Handmade Jewelry has been a sought after closet “staple” for decades. Whether it’s the only kind of jewelry you buy or something you picked up on vacation. You have at least one piece of handmade jewelry. What is it about something that’s handmade that draws our attention? My theory is that an artisan’s personal connection and love of their craft transforms ordinary objects into jewelry masterpieces. Still, most people don’t understand the true value of handmade jewelry compared to its mass-produced counterparts. There are many reasons why handmade jewelry is more of an investment than pieces that are produced in mass quantities. Guess we’ll break it down for you! Below are 11 things you didn’t know about handmade jewelry.
1. You’re Supporting Real People
It’s hard to know exactly where your money is going when you buy from a big corporation. Investing in means you get a connection with the artist. Whether you know them in person or feel like you know them after learning their unique story. You can remember that your purchase supports a real person. People use money to buy clothes, food, and vacations for someone whose artistic ability you admire. There’s something very rewarding about knowing your money will go towards something good.
2. A Story Behind Each Piece of handmade jewelry
When we wear handmade jewelry the story the maker or artisan is telling through their work. Each artist has a unique reason for designing jewelry. Their designs are sending a message. Maybe we know the true meaning behind it you feel that connection between you and the person who created it.
3. No Mass Production Machinery Involved
By definition handmade jewelry is literally just that made by the “hands” of the artisan or maker. The pieces are soldered sawed carved and shaped without the use of manufacturing machinery. A machine can crank out hundreds of units per hour while an individual can only make a finite quantity. Why does this matter? Attention friends handmade jewelry will be far less likely to have flaws and imperfections than something made in bulk.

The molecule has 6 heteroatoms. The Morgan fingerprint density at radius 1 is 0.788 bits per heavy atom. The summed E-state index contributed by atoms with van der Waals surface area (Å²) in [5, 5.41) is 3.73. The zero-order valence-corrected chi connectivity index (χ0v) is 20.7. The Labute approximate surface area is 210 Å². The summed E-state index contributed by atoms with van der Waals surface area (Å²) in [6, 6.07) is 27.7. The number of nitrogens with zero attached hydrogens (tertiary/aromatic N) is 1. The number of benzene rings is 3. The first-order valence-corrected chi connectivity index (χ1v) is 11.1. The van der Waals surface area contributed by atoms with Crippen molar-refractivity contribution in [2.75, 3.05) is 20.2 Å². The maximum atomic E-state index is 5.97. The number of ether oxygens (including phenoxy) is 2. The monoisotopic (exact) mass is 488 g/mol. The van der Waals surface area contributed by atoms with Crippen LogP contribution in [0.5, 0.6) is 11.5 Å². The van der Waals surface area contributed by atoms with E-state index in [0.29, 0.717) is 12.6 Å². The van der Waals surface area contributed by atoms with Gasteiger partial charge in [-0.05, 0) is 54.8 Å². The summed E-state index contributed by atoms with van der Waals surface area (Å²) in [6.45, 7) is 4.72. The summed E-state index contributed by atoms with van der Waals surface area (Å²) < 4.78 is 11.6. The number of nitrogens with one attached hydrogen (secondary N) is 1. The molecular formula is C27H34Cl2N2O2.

4. The Value of Time
As previously mentioned since there are no machines involved. It takes an incredible amount of time to produce just a single piece of handmade jewelry. As a designer myself, I often spend hours designing a single piece of jewelry for a client. Once the design is complete, it can take up to several weeks to make. That’s a lot of devotion care and attention to your piece of jewelry.
5. The Designer’s Process of handmade jewelry
The maker has a very intimate relationship with each piece or design they create. The design process is key to the value that is inherent in each piece. Emilie Shapiro talks about her process and says, “While creating jewelry, there is a very intimate relationship with my work. I know every curve and line is put there with intention. As a maker your energy goes into the piece.”
Machines may keep going even once the designer has passed away. Handmade jewelry is different. Makers and artisans can only create a finite number of pieces in their career as a designer. Owning a piece of handmade jewelry means you likely have a limited edition which gives a sense of exclusivity. Remember, they could retire at any time, making it impossible to get another.
7.Materials of handmade jewelry
Nearly every case, the materials in a handmade piece are of stellar fine. Material substances is difficult to adjust alloys utilized in mass manufacturing factories. Unexpected nickel other metals motive unwanted reactions. Handmade jewelry substances normally sourced from enormously reliable people.
Jewelry makers often dedicated to sustainability and ethically sourced materials. By nature, being ethical can be much more costly than taking the easy route. Purchasing from the refiner or dealer with low prices and shady sourcing. Tagua jewelry designer Paola Delgado further defines sustainability. By giving the artisans that I work with education opportunities and fair trade wages. Try to give them the tools to achieve financial independence and come into their own. For us treating the people that we work with respect is sensible and sustainable business practice.
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